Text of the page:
Work & Business

DIY Business Accounts vs Hiring An Accountant

With the rise in freelancers and startup businesses in recent years, one of the most important aspects can be easy to overlook. Accounting. Yes, it’s not sexy, but it is very important.

It can be tempting to skip out on hiring an accountant and opt to DIY your small business accounts.

But, with so much to bear in mind, there are a number of reasons why it is wise to hire a bookkeeper or accountant. Saying that, there is also a case for choosing to DIY business accounts.

So, let’s weigh it up…

What does an accountant do?

In general, an accountant takes care of your monthly reconciliations and then will process your tax returns at the end of the year. And, if nothing else, it’s those tax returns where a good accountant really earns their keep.

A good accountant will also have an understanding of how you can reduce your tax bill, usually by explaining what you’re entitled to claim or funding that might be available for you.

As an example, during the Covid pandemic, many businesses would have been eligible for tax breaks that they might otherwise have missed. This is where a good accountant would have been very useful for any small business.

An accountant can also process payroll, handle investment advice and other financial paperwork.

Does a freelancer/small business need an accountant?

There is no definitive answer, and the reply usually depends on a few factors such as:

  • How many transactions per month are you processing?
  • How much does the business take or expect to take each year?
  • How many clients do you handle?
  • Do you have staff, suppliers or contractors that need paying?

Putting it simply, the more complex the financial paperwork, the more value you will get from an accountant.

Take for example a small ecommerce store that handles hundreds of transactions each day, has a small inventory of sourced stock and a team of freelancers.

The paperwork for this company will most likely be quite complex, with multiple invoices, payments to suppliers and contractors. In this instance an accountant will take the hassle out of putting paperwork in order, something that can take a long time for a busy business owner.

By contrast, a freelance proofreader or translator might only have one or two clients and very few overheads. In this instance, opting to DIY your business accounts makes much more sense. Once the freelancer takes on a number of clients, or even starts to sub-contract or offer additional services, this is where they might consider hiring an accountant.

In short, whether you choose to DIY business accounts depends on the volume and complexity of your monthly transactions.

How much does an accountant cost?

The cost for an accountant varies hugely. In the UK, a reasonable monthly rate will likely be around £100-150 per month.

However, you can likely find a freelance business accountant for under £100 if you shop around.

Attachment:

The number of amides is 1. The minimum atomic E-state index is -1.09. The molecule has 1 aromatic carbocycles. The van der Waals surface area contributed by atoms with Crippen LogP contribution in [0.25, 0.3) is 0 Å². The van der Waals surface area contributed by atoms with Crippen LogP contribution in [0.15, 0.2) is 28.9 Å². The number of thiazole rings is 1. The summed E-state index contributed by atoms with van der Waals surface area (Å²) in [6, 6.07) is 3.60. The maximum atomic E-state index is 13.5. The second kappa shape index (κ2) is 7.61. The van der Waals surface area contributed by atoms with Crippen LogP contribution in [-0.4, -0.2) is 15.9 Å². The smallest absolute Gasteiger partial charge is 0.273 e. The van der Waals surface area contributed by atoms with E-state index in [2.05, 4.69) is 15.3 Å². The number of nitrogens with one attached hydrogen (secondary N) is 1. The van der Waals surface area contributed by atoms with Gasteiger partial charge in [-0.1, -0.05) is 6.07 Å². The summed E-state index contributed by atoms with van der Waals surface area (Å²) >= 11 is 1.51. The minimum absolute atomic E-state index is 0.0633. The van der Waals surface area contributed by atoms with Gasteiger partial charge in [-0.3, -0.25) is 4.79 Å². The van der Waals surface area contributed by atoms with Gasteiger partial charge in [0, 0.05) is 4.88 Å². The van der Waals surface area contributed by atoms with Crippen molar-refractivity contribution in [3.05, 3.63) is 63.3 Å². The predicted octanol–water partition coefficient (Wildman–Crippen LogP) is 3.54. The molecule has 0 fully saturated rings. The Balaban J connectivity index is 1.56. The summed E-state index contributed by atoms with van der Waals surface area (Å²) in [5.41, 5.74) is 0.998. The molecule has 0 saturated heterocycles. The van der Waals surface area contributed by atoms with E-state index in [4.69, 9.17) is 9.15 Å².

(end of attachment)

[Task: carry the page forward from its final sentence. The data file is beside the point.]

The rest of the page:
In the USA, you might find accountants that charge hourly, with the average quoted price around $40 per hour.

It’s best to hire an accountant who is familiar with your tax system. For example, you wouldn’t hire an accountant based in the USA if you wanted to complete tax returns in the UK or Europe.

How to choose an accountant for small business

Finding a good accountant for your business can be an art in itself. You don’t want to just pick the first person you find on Google, and many people will find their accountant through personal recommendations.

If you’re looking to hire an accountant, check these things:

  • What certifications/accreditations do they have?
  • Are they a large company? Larger accountants will likely charge more and provide a less personal service
  • Are they an independent accountant? Smaller and freelance accountants can often provide a more personal service and competitive price
  • What services do they offer as part of their package? Is anything an added extra? Ideally you want bookkeeping and tax returns as standard.
  • Do they supply software, or do you need to give them access to yours? If you don’t already have accounting software, they can usually provide you access either as an optional add on, or as part of the price.
  • Have they worked with business like yours, or in the same industry?
  • How do they process personal data?

In general, these are the main considerations for hiring an accountant for your small business.

Another tip is also to avoid hiring an accountant based in a large major city. They often have bigger overheads than companies based in less central areas. For example in the UK hiring an accountant in York would be much more cost effective than hiring an accountant in London or the South East, wherever you’re based!

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